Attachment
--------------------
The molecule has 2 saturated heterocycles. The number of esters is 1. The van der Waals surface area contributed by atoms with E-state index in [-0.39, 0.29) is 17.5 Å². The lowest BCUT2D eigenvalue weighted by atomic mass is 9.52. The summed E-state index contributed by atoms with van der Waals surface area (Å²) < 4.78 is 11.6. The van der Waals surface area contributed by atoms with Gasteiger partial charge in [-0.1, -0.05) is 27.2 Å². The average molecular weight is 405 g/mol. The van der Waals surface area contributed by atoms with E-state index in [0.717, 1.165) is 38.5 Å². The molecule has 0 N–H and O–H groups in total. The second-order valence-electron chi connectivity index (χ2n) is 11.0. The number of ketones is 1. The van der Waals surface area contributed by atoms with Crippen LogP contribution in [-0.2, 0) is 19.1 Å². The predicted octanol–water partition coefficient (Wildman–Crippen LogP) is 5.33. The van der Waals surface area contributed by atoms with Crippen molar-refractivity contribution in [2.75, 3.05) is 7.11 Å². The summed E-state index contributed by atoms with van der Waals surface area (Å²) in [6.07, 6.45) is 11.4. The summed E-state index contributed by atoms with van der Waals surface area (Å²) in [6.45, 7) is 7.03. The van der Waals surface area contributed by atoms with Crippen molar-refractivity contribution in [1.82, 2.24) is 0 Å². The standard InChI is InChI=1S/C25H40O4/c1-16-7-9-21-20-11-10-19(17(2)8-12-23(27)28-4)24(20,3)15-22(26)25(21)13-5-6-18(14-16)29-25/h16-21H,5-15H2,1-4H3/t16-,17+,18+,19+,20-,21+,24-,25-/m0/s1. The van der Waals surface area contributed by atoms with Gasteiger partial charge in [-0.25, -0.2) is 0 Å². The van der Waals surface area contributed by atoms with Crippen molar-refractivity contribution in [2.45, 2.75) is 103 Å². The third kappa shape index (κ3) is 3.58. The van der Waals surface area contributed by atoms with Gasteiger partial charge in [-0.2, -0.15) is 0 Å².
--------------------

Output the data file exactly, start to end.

The molecule has 2 saturated heterocycles. The number of esters is 1. The van der Waals surface area contributed by atoms with E-state index in [-0.39, 0.29) is 17.5 Å². The lowest BCUT2D eigenvalue weighted by atomic mass is 9.52. The summed E-state index contributed by atoms with van der Waals surface area (Å²) < 4.78 is 11.6. The van der Waals surface area contributed by atoms with Gasteiger partial charge in [-0.1, -0.05) is 27.2 Å². The average molecular weight is 405 g/mol. The van der Waals surface area contributed by atoms with E-state index in [0.717, 1.165) is 38.5 Å². The molecule has 0 N–H and O–H groups in total. The second-order valence-electron chi connectivity index (χ2n) is 11.0. The number of ketones is 1. The van der Waals surface area contributed by atoms with Crippen LogP contribution in [-0.2, 0) is 19.1 Å². The predicted octanol–water partition coefficient (Wildman–Crippen LogP) is 5.33. The van der Waals surface area contributed by atoms with Crippen molar-refractivity contribution in [2.75, 3.05) is 7.11 Å². The summed E-state index contributed by atoms with van der Waals surface area (Å²) in [6.07, 6.45) is 11.4. The summed E-state index contributed by atoms with van der Waals surface area (Å²) in [6.45, 7) is 7.03. The van der Waals surface area contributed by atoms with Crippen molar-refractivity contribution in [1.82, 2.24) is 0 Å². The standard InChI is InChI=1S/C25H40O4/c1-16-7-9-21-20-11-10-19(17(2)8-12-23(27)28-4)24(20,3)15-22(26)25(21)13-5-6-18(14-16)29-25/h16-21H,5-15H2,1-4H3/t16-,17+,18+,19+,20-,21+,24-,25-/m0/s1. The van der Waals surface area contributed by atoms with Gasteiger partial charge in [-0.25, -0.2) is 0 Å². The van der Waals surface area contributed by atoms with Crippen molar-refractivity contribution in [2.45, 2.75) is 103 Å². The third kappa shape index (κ3) is 3.58. The van der Waals surface area contributed by atoms with Gasteiger partial charge in [-0.2, -0.15) is 0 Å².